I should know. In early May 1998, as a green reporter fresh from Oxford, I landed a job on The Daily Telegraph's diary column, Peterborough. Though I didn't realise it at the time, I was about to become a member of the last generation of British gossip-columnists who'd have a traditional "society" scene to follow.

It was a dizzying world, run by people straight from the pages of a PG Wodehouse novel. And it was also – to the outsider, especially one from Fleet Street – mighty hard to penetrate. Did I have a spruce morning coat for Epsom? An invite to Glyndebourne? No, and no again. Most particularly, was I a member of the Royal Enclosure at Ascot? 'Fraid not.

But penetrate this world I did, whether by writing humbly to Her Majesty's representative at Ascot, Lord "Stoker" Hartington, or bothering Old Etonian "boatie" friends with requests for a guest pass into the Stewards' Enclosure, or into the Leander tent, at Henley.

The stories these events produced already seem sepia-tinged. From the Derby meeting, I reported (and later had to retract) a story concerning an alleged fist-fight between a character called Sir Rupert Mackeson and an art dealer. In a memorable exchange with the Telegraph's libel lawyers, Mackeson demanded in writing that I front up to him "like a man". Not long after, he pursued a colleague around Sandown Park with a walking stick, in belated retribution.

From the Yacht Squadron at Cowes came a scoop about the then unknown girl who was about to "share digs with Prince William in St Andrews", Kate Middleton. "Kate has taken a summer job with upper-crust catering firm Snatch," reported my then deputy. Added Snatch's boss, Rory Laing: "I only pay Kate £5 an hour, but she's a pretty girl so she should get lots of tips."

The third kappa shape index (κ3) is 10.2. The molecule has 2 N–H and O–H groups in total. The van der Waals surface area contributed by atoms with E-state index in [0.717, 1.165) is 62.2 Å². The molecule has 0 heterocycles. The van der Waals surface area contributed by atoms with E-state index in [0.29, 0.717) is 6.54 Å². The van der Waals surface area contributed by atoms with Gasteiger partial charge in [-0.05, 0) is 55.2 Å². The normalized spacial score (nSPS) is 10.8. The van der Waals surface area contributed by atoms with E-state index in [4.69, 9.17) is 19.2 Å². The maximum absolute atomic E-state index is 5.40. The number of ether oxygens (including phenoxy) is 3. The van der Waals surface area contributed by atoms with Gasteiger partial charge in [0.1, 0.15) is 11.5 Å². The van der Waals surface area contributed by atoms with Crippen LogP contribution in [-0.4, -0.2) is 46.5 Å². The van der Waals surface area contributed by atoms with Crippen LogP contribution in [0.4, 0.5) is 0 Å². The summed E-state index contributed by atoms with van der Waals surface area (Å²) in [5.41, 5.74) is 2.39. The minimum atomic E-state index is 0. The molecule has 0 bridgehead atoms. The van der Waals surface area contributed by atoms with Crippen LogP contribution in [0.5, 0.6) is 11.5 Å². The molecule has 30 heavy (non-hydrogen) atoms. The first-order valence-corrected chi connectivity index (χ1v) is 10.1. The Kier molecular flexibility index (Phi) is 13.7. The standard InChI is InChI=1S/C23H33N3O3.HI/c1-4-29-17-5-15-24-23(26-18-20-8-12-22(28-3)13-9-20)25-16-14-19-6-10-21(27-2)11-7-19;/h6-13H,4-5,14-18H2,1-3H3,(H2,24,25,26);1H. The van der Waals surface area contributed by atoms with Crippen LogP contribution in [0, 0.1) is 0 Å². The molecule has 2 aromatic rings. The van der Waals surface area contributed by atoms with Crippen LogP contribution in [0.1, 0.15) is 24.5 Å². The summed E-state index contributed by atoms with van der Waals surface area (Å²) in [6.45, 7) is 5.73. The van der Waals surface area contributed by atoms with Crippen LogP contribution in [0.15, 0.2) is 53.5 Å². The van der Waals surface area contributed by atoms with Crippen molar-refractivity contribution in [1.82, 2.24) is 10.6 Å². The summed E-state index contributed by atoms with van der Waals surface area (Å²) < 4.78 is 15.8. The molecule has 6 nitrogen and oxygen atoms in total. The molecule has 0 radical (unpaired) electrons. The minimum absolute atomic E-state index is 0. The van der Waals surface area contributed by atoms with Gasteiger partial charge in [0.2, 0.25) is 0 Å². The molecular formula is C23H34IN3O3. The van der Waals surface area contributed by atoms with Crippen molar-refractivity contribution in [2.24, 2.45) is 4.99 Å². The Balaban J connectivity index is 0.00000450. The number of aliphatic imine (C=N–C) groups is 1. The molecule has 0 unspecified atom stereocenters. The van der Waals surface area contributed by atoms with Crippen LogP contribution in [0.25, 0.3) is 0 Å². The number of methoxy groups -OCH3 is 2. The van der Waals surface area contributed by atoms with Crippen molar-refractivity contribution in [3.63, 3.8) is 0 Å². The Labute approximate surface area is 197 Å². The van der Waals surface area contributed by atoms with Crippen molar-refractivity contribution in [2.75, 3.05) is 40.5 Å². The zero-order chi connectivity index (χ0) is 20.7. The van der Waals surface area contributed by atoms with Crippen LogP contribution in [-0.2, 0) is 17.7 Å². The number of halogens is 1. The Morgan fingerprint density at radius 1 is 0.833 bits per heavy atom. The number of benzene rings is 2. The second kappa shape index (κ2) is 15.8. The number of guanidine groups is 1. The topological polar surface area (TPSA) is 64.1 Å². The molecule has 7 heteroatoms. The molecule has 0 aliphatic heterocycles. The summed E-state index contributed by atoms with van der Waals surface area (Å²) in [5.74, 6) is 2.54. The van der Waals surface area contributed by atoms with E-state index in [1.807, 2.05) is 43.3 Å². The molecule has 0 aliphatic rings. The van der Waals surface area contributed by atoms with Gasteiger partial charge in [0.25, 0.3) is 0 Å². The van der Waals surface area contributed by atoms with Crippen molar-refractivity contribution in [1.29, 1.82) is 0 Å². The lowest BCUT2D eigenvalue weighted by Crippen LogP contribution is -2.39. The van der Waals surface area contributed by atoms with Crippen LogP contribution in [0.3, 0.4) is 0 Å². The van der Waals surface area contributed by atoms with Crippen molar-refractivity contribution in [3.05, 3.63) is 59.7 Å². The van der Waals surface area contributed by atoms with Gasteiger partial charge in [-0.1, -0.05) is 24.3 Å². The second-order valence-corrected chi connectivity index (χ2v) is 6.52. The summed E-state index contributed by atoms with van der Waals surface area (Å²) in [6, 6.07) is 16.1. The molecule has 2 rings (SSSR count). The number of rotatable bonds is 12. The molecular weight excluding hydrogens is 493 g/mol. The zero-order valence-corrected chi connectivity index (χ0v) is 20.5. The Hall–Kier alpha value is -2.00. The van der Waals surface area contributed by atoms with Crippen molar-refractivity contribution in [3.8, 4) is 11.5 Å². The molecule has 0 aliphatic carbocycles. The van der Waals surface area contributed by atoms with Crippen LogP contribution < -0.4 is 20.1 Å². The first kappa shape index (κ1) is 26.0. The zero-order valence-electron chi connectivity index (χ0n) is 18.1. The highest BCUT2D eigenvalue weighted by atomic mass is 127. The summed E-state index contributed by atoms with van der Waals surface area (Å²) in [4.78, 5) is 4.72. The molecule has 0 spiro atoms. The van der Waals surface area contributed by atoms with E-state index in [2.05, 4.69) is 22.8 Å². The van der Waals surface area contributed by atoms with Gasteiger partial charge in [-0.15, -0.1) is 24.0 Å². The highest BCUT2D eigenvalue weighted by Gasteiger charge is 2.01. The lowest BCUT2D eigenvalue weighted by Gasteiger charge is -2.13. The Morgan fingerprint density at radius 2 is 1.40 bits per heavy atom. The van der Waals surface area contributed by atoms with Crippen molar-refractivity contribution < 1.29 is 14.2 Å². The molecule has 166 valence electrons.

At the Cartier International Polo at Guards – where rap stars are now celebrated guests – Jilly Cooper confided that she had modelled her arch-cad hero Rupert Campbell-Black on Andrew Parker-Bowles and the Duke of Beaufort. That filled most of page three of next day's paper – a newsdesk value judgement that seems unthinkable today.

But even then, just after the turn of the century, Blair's "New Britain" was on the move. For the Season, times were a-changing. First, Lord's decided on a major refurbishment, paid for out of the expected revenues from the new raft of corporate boxes. Then came Ascot's decision to build a vast new grandstand to enable it to "compete" with other great racecourses in Hong Kong, Japan and the USA.

Taking on vast debts to pay for the building programme, the then Ascot management decided that a drastic measure was required: entry to the Royal Enclosure was relaxed to the point where nouveaus had every chance of getting in. City money was needed and the old guard, picnicking out of the boots of their cars, went from being the raison d'être of the Royal meeting to dead wood. Once Ascot's new stands were opened, tearful old-timers found that the old lawns had been brutally cut back in favour of expensive lobster and champagne bars.